"In this campaign, we are fighting for the very soul of government, the very future of New York," he said. "The crowd in charge in Albany is out of touch, out of ideas, and come January 1, they'll be out of time."
Cuomo, son of former New York Gov. Mario Cuomo (D), mentioned his own failed bid for governor four years ago in his acceptance speech and noted that he has learned a lot since then. State Sen. David Paterson was chosen as the Democratic nominee for lieutenant governor. While Spitzer and Cuomo got the party's nod they still could face primaries in September if their respective opponents are able to collect enough signatures to be listed on the ballot. Meanwhile, New York Republicans meet this week to nominate their candidates. Former Massachusetts Gov. William Weld and former state Assembly Leader John Fasso are battling for the GOP gubernatorial nod, while Jeanine Pirro is expected to be the nominee for attorney general. Former Yonkers Mayor John Spencer and Kathleen Troia McFarland are competing for the Republican Senate nomination.
***EXPERTS CONTEND FBI WAS WRONG TO RAID JEFFERSON'S OFFICE.
Experts told the House Judiciary Committee yesterday that the FBI overstepped its bounds by conducting a weekend raid on Rep. William Jefferson's (D-Louisiana) Capitol Hill office. The federal agents were looking for additional evidence in an investigation to determine if Jefferson accepted bribes.
"This raid had all the elements of unconstitutional executive intimidation," said Charles Tiefer, a constitutional scholar at the University of Baltimore. Tiefer said the overnight search of Jefferson's office last weekend violated "a previously sacrosanct constitutional tradition" that protects the papers of lawmakers.
Bruce Fein, a constitutional scholar and a principal at The Lichfield Group, a Washington consulting firm, said agents had other ways to prove wrongdoing by a member of Congress without "rummaging through their files."
"I underscore 'files,'" Fein said, "because that's what's protected by the 'speech or debate' clause -- not cash, not evidence and instrumentality of crime, drugs, a handgun, a corpse."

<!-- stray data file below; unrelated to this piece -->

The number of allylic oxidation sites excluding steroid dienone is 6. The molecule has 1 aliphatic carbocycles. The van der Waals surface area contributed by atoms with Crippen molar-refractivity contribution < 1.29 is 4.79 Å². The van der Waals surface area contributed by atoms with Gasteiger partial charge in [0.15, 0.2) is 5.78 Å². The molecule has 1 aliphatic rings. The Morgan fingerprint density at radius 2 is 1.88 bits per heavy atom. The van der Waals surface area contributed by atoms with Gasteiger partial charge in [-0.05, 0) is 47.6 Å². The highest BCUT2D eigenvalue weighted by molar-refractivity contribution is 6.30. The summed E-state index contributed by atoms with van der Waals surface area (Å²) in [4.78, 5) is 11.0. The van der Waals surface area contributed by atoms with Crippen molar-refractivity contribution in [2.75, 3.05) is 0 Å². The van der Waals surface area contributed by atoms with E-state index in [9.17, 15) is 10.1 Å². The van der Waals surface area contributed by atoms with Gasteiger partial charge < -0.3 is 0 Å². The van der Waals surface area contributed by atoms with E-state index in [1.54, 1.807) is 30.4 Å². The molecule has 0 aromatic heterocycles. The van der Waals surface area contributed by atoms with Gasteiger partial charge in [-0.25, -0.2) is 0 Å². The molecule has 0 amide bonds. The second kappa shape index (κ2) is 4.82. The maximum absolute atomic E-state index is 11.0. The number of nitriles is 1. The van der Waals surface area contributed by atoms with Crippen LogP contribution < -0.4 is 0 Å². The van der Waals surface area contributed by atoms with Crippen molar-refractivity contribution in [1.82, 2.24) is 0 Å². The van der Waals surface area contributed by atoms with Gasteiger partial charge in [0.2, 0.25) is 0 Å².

Judiciary Chairman James Sensenbrenner (R-Wisconsin) said he wants to call Attorney General Alberto Gonzales and FBI Director Robert Mueller as witnesses in future hearings on the matter. "The materials taken very likely include communications created in the course of legitimate legislative process and have nothing to do whatsoever with criminal inquiry into Rep. Jefferson's activities," Sensenbrenner said.
Meanwhile, House General Counsel Geraldine Gennet sent a letter to Gonzales Tuesday afternoon, proposing talks "as early as next week" to hammer out guidelines for searching congressional offices. Justice Department spokesman Brian Roehrkasse said the department looks forward "to working to address the concerns of some members of the Congress."
***IT ALL DEPENDS ON WHAT YOU MEAN BY THE DEFINITION OF DECEIVE.
When President Bush was asked at a May 25 news conference if Treasury Secretary John Snow had indicated he would leave his job soon, Bush said no. "He has not talked to me about resignation," Bush said. "I think he's doing a fine job."
But CNN's Ed Henry reports that by the White House's own account the Treasury Secretary position had been offered to Goldman Sachs CEO Henry Paulson five days before and that Paulson accepted the job on the 21st. White House Press Secretary Tony Snow told reporters yesterday that the President simply answered that Secretary Snow had not spoken to him about resigning, but never said there were not other discussions happening.
"I mean, it was artfully worded," White House spokesman Snow said. "But on the other hand, the one thing you do not want to do in a situation like this is to start speculating about changes before the changes are ready to be made. Those do have impacts on markets, and you have to be responsible and cautious in the way you deal with them. Again, at that point, Hank Paulson, you've got to make sure that you've got all the clearances taken care of."